an entertainer who feeds lines to the main comedian and usually serves as the butt of his or her jokes.
any underling, assistant, or accomplice.

verb (used without object), stooged, stoog·ing.

to act as a stooge.

Origin of stooge

An Americanism dating back to 1910–15; origin uncertain Unabridged Based on the Random House Unabridged Dictionary, © Random House, Inc. 2019

Related Words for stooge

puppet, pawn, lackey, fool, sucker, pushover, patsy, victim, chump, flunky, sap, pigeon

Examples from the Web for stooge

Contemporary Examples of stooge

Historical Examples of stooge

  • They tried to tell people what Venus was like, and what lies Carlson and his stooge Jaimison were using for bait.

  • The papers said that the steel necktie worn by my stooge at the theatre had to be cut off by a water-cooled electric saw.

    The Double Spy

    Dan T. Moore

  • If I'm half as good a stooge as I think I am, we'll be needing overcoats before we get back.

  • If the contest was a part of the day's program, no spectator seemed willing to play "stooge" in this preliminary performance.

    David Lannarck, Midget

    George S. Harney

  • And see how he managed to slide in that bit about corruption, right before his stooge handed him that bulletin?


    Henry Beam Piper and John Joseph McGuire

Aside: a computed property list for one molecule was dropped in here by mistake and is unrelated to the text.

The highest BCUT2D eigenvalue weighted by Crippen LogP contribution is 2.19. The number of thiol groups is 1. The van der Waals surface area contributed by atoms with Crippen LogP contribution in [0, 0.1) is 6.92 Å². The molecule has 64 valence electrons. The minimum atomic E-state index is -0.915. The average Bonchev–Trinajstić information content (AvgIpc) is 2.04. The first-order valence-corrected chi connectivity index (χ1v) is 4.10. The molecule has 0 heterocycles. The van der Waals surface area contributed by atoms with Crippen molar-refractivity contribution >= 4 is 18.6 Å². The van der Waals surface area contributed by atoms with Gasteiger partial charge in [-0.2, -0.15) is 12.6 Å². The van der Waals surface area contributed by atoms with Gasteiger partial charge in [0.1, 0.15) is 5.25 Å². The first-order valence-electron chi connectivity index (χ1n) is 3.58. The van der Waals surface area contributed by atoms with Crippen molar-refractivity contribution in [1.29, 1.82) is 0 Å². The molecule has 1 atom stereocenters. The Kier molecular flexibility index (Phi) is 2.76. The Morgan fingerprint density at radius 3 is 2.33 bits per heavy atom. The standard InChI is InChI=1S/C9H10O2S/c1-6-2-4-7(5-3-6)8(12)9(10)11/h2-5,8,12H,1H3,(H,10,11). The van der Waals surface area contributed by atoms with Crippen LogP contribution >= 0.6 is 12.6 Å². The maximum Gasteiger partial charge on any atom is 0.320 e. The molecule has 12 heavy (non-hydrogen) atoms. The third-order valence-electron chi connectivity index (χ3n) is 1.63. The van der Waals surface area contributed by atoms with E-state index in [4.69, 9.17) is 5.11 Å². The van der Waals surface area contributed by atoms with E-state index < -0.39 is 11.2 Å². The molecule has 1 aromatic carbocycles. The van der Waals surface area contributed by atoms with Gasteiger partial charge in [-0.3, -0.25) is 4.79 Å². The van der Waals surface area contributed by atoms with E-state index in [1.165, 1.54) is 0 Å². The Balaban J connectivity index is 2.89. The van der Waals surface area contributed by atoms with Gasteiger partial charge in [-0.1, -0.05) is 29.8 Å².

British Dictionary definitions for stooge



an actor who feeds lines to a comedian or acts as his foil or butt
slang someone who is taken advantage of by another

verb (intr)

slang to act as a stooge
(foll by about or around) slang (esp in the RAF) to fly or move about aimlessly

Word Origin for stooge

C20: of unknown origin
Collins English Dictionary - Complete & Unabridged 2012 Digital Edition © William Collins Sons & Co. Ltd. 1979, 1986 © HarperCollins Publishers 1998, 2000, 2003, 2005, 2006, 2007, 2009, 2012

Word Origin and History for stooge

1913, "stage assistant," of uncertain origin, perhaps an alteration of student (with the mispronunciation STOO-jent), in sense of "apprentice." Meaning "lackey, person used for another's purpose" first recorded 1937, perhaps influenced by the Three Stooges film comedy act, which had been appearing in movies since 1930, starting as "Ted Healy and His Stooges."

Online Etymology Dictionary, © 2010 Douglas Harper